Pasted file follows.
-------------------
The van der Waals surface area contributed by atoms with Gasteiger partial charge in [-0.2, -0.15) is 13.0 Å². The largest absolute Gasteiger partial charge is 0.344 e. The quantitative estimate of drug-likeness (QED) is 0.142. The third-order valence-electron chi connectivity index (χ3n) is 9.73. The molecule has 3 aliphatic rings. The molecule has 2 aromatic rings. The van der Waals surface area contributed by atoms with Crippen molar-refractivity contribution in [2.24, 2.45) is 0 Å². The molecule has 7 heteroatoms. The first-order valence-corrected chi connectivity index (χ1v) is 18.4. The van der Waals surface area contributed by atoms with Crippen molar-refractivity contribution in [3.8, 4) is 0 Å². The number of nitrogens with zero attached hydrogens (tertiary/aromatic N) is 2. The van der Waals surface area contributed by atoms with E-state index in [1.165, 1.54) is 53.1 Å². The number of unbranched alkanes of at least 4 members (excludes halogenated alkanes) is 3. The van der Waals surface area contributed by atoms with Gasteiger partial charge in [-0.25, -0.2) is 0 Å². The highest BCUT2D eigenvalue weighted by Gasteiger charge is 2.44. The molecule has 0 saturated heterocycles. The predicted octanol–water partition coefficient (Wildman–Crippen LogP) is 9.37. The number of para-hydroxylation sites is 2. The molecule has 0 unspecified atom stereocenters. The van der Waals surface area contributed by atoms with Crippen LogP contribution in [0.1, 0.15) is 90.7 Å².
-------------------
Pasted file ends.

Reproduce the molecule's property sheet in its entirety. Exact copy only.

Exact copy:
The van der Waals surface area contributed by atoms with Gasteiger partial charge in [-0.2, -0.15) is 13.0 Å². The largest absolute Gasteiger partial charge is 0.344 e. The quantitative estimate of drug-likeness (QED) is 0.142. The third-order valence-electron chi connectivity index (χ3n) is 9.73. The molecule has 3 aliphatic rings. The molecule has 2 aromatic rings. The van der Waals surface area contributed by atoms with Crippen molar-refractivity contribution in [2.24, 2.45) is 0 Å². The molecule has 7 heteroatoms. The first-order valence-corrected chi connectivity index (χ1v) is 18.4. The van der Waals surface area contributed by atoms with Crippen molar-refractivity contribution in [3.8, 4) is 0 Å². The number of nitrogens with zero attached hydrogens (tertiary/aromatic N) is 2. The van der Waals surface area contributed by atoms with E-state index in [1.165, 1.54) is 53.1 Å². The number of unbranched alkanes of at least 4 members (excludes halogenated alkanes) is 3. The van der Waals surface area contributed by atoms with Gasteiger partial charge in [-0.25, -0.2) is 0 Å². The highest BCUT2D eigenvalue weighted by Gasteiger charge is 2.44. The molecule has 0 saturated heterocycles. The predicted octanol–water partition coefficient (Wildman–Crippen LogP) is 9.37. The number of para-hydroxylation sites is 2. The molecule has 0 unspecified atom stereocenters. The van der Waals surface area contributed by atoms with Crippen LogP contribution in [0.1, 0.15) is 90.7 Å².